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Comment Re:Sigh (Score 1) 572

Funny, seems the women who attended the event thought it was pretty funny to watch the awkward guys on stage not knowing what to do with the women in their face.

Did you get that part? No? Didn't read anything more than the summary eh?

There were female developers there ... having a good time ... The thing is that the just weren't American women, which are so sexually repressed and frustrated with themselves that they can't appreciate any situation which involves a women using her assets to their advantage if it involves physical attributes.

Whats fucked up is that American women are their own worst enemy.

Do you see guys bitching about male strippers? No, well okay, but only out of jealously.

Men are 'objectified' in the same way constantly. We appreciate it, enjoy the praise, and are more than happy that someone else appreciates what we have. Women in most of the rest of the world feel THE SAME WAY.

Its only in America where women get pissed off because another woman is using her abilities. In America, you are only accepted by other women if you shoehorn yourself into doing something you aren't really that good at.

Okay, so thats false, most women in America don't give a damn about this either. Its just the few loud mouths that get attention and the media promoting it that are a problem. I personally don't think I've ever met a woman who truly had a problem with strippers. I honestly don't think I've met a woman who hasn't considered BEING a stripper, including women who are now doctors, lawyers, and a VP of a rather large marketing firm in the US.

Its okay that you don't understand it, if you had some women as friends it would help you out a lot.

Comment Re:Meh. (Score 1) 993

Dear Roger(k@ndpta.com), we're feeling sorry for you that you gave up your credibility and any chance of adding value to the technology-interested community in exchange for money from Microsoft. We (technology professionals) know from much personal experience that the reason behind Mac system purchases is rarely based on "cool" in the business world. Instead, the reason is simply greater value through a much more stable operating system, hardware that is designed more robustly (longer MTBF), and considerably greater ease of technical support due to fewer OS related problems. Don't forget about Linux either. With the capability of running on a larger range of hardware than Microsoft products and the clear security advantages due to available source code you can evaluate yourself, Linux is beginning to threaten Microsoft as it's deployment in the workplace gains greater popularity. Even now, worldwide many governments, schools, and workplaces are realizing the benefits of a stable and open platform. My condolences go to you.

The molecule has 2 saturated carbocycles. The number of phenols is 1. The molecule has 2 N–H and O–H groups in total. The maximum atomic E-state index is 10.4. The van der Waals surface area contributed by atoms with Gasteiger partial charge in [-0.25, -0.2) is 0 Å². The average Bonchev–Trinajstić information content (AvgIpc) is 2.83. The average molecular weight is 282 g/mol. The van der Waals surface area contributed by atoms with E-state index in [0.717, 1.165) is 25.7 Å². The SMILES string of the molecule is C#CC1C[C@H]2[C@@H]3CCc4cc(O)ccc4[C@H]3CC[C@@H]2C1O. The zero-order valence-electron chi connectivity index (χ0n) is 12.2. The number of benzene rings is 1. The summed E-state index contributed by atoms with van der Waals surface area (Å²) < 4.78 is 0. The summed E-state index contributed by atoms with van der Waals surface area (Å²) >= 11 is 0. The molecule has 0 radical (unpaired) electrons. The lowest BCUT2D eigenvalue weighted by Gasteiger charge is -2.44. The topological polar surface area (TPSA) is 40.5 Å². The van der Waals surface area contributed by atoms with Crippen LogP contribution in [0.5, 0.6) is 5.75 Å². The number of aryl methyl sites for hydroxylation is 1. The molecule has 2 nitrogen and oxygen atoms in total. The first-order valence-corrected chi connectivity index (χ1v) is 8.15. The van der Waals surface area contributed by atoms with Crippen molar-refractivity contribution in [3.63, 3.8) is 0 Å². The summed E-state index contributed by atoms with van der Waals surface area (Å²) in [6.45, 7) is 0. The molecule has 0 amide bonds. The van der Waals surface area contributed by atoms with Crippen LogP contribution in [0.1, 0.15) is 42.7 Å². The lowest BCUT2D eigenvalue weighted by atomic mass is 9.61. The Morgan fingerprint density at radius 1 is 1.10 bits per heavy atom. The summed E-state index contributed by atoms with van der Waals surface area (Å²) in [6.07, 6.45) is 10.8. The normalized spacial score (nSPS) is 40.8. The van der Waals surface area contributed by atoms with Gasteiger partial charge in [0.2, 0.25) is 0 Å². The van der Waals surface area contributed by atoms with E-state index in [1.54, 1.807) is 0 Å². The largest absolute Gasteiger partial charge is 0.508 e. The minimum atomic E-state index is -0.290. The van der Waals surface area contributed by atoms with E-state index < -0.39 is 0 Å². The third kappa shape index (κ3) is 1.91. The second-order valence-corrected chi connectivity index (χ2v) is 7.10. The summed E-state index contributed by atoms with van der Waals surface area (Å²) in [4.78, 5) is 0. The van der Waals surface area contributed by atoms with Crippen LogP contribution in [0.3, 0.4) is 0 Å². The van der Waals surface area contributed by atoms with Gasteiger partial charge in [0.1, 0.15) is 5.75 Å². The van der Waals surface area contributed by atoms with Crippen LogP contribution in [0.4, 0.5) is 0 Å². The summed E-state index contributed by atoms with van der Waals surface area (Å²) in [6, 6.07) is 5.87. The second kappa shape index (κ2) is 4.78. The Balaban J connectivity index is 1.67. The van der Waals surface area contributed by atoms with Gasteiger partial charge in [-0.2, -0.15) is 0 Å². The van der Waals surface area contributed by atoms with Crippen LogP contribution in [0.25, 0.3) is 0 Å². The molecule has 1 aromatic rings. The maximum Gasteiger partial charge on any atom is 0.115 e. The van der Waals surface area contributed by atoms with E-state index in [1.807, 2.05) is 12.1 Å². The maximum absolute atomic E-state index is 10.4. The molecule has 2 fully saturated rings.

Intel

Clash of the Titans Over USB 3.0 Specification Process 269

Ian Lamont writes "Nvidia and other chip designers are accusing Intel of 'illegally restraining trade' in a dispute over the USB 3.0 specification. The dispute has prompted Nvidia, AMD, Via, and SiS to establish a rival standard for the USB 3.0 host controller. An Intel spokesman denies the company is making the USB specification, or that USB 3.0 'borrows technology heavily' from the PCI Special Interests group. He does, however, say that Intel won't release an unfinished Intel host controller spec until it's ready, as it would lead to incompatible hardware."
Graphics

Intel Shows Off Quake Wars, Ray Traced 368

An anonymous reader writes "At the Research@Intel Day 2008, Intel showed a ray-traced version of Enemy Territory: Quake Wars. Compared to the original game, a water with reflections and refractions and a physically correct glass shader were added. Also, a camera portal with up to 200 recursions to itself has been demonstrated. To show off this ongoing research in the topic of real-time ray tracing, a four-socket system with quad cores has been used that allowed rendering the enhanced visual effects in 1280x720 at 14-29 fps. Just two years before, early versions of Quake 4: Ray Traced ran only at 256x256 with 17 fps. Even though Intel's upcoming Larrabee will be primarily a rasterizer, the capabilities for also doing ray tracing on it should deliver interesting opportunities."
Communications

User Not Found, Email Drops Silently 292

shervinafshar writes with an International Herald Tribune story explaining just why it is failed emails don't always result in a helpful error message for the sender, which also gives some insight into ways that email can be used to spy on recipients. "In last lines of the article, two companies are introduced which provide services that can 'spy' on your email reading habits. They also can 'call home' too: 'Some entrepreneurs have seen that uncertainty and offered senders the ability to obtain receipts that a given message has been read — without the recipient knowing that a confirmation has been sent back to the sender. ReadNotify, based in Queensland, Australia, started in 2000 and promised to report not only on whether a message was read, but also on how long it was opened for reading on the recipient's PC. It can also send the message in "self-destructing" form, preventing forwarding, printing, copying and saving.' IHT also is asking its readers to comment about these kind of services being against user privacy."
Microsoft

Submission + - Microsoft Sees Stronger XP Sales in FY08 (pcworld.com) 1

Rude Awakening writes: Microsoft Corp. Thursday said that it expects Windows XP, the operating system supposedly made moot by Windows Vista, to make up a significantly larger part of sales in the coming year.

I thought this was a misprint and they really meant Vista sales would be stronger in '08 instead of XP, but it is no misprint. Is Vista bad enough to breathe new life into XP sales, or is this part of an insidious plot by Microsoft to sell two OS licenses for each new PC shipped?